1. sed.js

GNU sed stream editor compiled to JavaScript

May be invoked with the following command-line options:

If no -e --expression options are given on the command-line, then the first non-option argument on the command line is taken to be the script to be executed.

2. Programs

A sed program consists of one or more sed commands, passed in by one or more of the -e --expression options, or the first non-option argument if zero of these options are used.

Commands within a script can be separated by semicolons (;) or newlines (ASCII 10). Some commands, due to their syntax, cannot be followed by semicolons working as command separators and thus should be terminated with newlines or be placed at the end of a script. Commands can also be preceded with optional non-significant whitespace characters.

Each sed command consists of an optional address or address range, followed by a one-character command name and any additional command-specific code.

sed maintains two data buffers: the active pattern space, and the auxiliary hold space. Both are initially empty.

sed operates by performing the following cycle on each line of input: first, sed reads one line from the input stream, removes any trailing newline, and places it in the pattern space. Then commands are executed; each command can have an address associated to it: addresses are a kind of condition code, and a command is only executed if the condition is verified before the command is to be executed.

When the end of the script is reached, unless the -n option is in use, the contents of pattern space are printed out to the output stream, adding back the trailing newline if it was removed. Then the next cycle starts for the next input line.

Unless special commands (like ‘D’) are used, the pattern space is deleted between two cycles. The hold space, on the other hand, keeps its data between cycles (see commands ‘h’, ‘H’, ‘x’, ‘g’, ‘G’ to move data between both buffers).

2.1. Selecting lines

Addresses in a sed script can be in any of the following forms:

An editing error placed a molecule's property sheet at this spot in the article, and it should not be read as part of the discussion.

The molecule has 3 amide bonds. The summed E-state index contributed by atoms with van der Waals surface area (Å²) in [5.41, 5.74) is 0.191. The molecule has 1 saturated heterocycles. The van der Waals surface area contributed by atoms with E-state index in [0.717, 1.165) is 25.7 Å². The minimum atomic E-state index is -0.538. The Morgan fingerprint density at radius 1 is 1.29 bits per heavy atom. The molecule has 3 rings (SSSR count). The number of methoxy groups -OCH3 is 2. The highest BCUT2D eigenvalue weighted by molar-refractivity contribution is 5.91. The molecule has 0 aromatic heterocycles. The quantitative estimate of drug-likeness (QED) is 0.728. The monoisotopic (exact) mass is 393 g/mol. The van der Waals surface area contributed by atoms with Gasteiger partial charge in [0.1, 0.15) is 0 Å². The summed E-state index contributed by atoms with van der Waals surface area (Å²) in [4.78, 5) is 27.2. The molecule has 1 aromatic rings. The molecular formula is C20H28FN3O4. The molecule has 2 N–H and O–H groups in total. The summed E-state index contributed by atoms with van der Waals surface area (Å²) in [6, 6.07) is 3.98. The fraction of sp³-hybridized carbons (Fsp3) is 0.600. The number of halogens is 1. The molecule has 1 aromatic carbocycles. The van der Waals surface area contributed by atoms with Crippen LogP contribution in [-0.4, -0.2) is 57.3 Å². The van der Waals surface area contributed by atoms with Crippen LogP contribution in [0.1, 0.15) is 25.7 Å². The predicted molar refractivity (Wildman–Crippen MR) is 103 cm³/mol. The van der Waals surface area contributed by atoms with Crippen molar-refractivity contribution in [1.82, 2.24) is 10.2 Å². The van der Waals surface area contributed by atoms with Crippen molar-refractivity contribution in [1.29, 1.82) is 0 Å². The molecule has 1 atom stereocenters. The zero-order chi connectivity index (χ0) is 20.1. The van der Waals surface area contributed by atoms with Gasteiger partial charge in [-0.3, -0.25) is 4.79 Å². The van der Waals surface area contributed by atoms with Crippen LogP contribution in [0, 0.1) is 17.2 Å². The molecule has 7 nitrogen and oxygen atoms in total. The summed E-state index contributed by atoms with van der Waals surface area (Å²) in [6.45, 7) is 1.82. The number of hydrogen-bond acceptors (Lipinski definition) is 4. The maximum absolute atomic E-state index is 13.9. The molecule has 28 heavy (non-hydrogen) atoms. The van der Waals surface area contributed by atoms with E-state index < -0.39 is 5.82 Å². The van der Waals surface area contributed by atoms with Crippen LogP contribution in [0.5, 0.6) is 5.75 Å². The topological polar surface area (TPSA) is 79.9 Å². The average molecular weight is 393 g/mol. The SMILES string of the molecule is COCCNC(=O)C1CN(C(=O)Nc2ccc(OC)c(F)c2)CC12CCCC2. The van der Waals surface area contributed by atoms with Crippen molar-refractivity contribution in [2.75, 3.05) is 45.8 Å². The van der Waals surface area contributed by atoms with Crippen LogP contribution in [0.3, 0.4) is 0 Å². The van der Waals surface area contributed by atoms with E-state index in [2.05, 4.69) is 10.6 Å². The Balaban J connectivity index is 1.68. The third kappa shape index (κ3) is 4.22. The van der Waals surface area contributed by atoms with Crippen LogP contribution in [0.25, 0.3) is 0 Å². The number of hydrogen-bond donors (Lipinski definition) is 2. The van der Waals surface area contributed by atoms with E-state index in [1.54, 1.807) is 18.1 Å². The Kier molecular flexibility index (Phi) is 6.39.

If no addresses are given, then all lines are matched; if one address is given, then only lines matching that address are matched.

An address range can be specified by specifying two addresses separated by a comma (,). An address range matches lines starting from where the first address matches, and continues until the second address matches (inclusively).

If the second address is a regexp, then checking for the ending match will start with the line following the line which matched the first address: a range will always span at least two lines (except of course if the input stream ends).

If the second address is a number less than (or equal to) the line matching the first address, then only the one line is matched.

GNU sed also supports some special two-address forms; all these are GNU extensions:

Appending the ! character to the end of an address specification negates the sense of the match. That is, if the ! character follows an address range, then only lines which do not match the address range will be selected. This also works for singleton addresses, and, perhaps perversely, for the null address.

2.2. Regular Expression Syntax

To know how to use sed, people should understand regular expressions (regexp for short). A regular expression is a pattern that is matched against a subject string from left to right. Most characters are ordinary: they stand for themselves in a pattern, and match the corresponding characters in the subject. As a trivial example, the pattern

The quick brown fox

matches a portion of a subject string that is identical to itself. The power of regular expressions comes from the ability to include alternatives and repetitions in the pattern. These are encoded in the pattern by the use of special characters, which do not stand for themselves but instead are interpreted in some special way. Here is a brief description of regular expression syntax as used in sed.

Note that the regular expression matcher is greedy, i.e., matches are attempted from left to right and, if two or more matches are possible starting at the same character, it selects the longest.

Default Output

GIST | sed sends its results to the screen by default

Printing Lines

GIST | sed has printed each line twice now. This is because it automatically prints each line, and then we've told it to print explicitly with the p command.

GIST | We can clean up the results by passing the -n option to sed, which suppresses the automatic printing

Address Ranges

GIST | Let's modify the output by only having sed print the first line.

GIST | We've just given an address range to sed. If we give sed an address, it will only perform the commands that follow on those lines. In this example, we've told sed to print line 1 through line 5.

GIST | This will result in the same output, because we've told sed to start at line 1 and then operate on the next 4 lines as well.

GIST | If we want to print every other line, we can specify the interval after the ~ character. The following line will print every other line starting with line 1.

Deleting Text

GIST | We can easily perform text deletion where we previously were specifying text printing by changing the p command to the d command. We no longer need the -n command because with the delete command, sed will print everything that is not deleted, which will help us see what's going on. We can modify the last command from the previous section to make it delete every other line starting with the first. The result is that we should be given every line we were not given last time.